The controversies between the various schools of rationalism and empiricism are family quarrels. They are of an entirely different order from the position of those who opposed the Enlightenment with reasons of the heart or gut, thinking of the blood, the authority of history, divine revelations, or self-certifying intuitions. Whatever the excesses and errors of Enlightenment thought, they could always be checked by further reflection; and whenever they influenced action, they could be judged and modified by their fruits in experience. But the ideas of the enemies of the Enlightenment, even when they were well-intentioned, allowed for no self-corrective procedures; and when they acquired power, their absurdities led periodically to mass atrocities.
Perhaps the greatest division among Enlightenment thinkers was between those who thought they could derive a way of life from the principles of the physical world, who in effect imposed an ethos upon a cosmos, and those who recognized that at best the physical order conditioned the achievement of the good society, whose nature was independent of the truths of the physical world. Berlin is well aware of this. He tells us that the entire Enlightenment believed that the nature of man was fundamentally the same in all times and climes but goes on to indicate the compatibility of such a view with differences so profound that they seem more significant than the nominal agreements:
What the entire Enlightenment has in common is denial of the central Christian doctrine of original sin, believing instead that man is born either innocent and good, or morally neutral and malleable by education or environment, or at worst, deeply defective but capable of radical and indefinite improvement by rational education in favorable circumstances, or by a revolutionary reorganization of society. . .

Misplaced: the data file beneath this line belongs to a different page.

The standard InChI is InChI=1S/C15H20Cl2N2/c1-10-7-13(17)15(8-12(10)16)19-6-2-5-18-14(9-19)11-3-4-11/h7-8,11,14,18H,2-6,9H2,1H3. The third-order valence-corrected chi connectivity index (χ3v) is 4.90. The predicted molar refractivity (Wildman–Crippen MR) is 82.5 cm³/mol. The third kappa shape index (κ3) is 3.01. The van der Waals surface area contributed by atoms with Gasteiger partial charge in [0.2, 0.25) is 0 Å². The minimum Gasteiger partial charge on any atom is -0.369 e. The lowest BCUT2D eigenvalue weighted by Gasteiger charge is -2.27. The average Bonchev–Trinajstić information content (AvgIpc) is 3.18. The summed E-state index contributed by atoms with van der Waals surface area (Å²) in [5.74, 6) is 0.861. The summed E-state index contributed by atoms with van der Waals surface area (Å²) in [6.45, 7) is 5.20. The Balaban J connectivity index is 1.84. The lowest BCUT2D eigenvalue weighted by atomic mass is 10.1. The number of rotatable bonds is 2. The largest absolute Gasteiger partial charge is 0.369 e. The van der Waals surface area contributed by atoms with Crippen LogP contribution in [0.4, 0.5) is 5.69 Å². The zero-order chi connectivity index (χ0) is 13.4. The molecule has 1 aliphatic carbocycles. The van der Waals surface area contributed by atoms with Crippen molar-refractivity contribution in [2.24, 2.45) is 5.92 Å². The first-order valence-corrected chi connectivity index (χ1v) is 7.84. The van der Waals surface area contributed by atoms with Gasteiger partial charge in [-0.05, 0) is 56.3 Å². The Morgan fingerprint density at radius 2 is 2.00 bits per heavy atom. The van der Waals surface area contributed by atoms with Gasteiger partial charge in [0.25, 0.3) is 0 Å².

This covers quite a spectrum of readings about the nature of man as a basis for reasonable programs and expectations of social change. All we need do is to make explicit the realization that man is a finite, limited, imperfect creature and therefore always open to the solicitations of evil and the corruption of power and place—the kernel of the Christian myth of original sin—to box the compass of secular positions about the nature of human nature. This leaves, as the permanent legacy of the Enlightenment, meliorism or the belief in the possibility of change in human nature.
1 Viking, 375 pp., $15.95.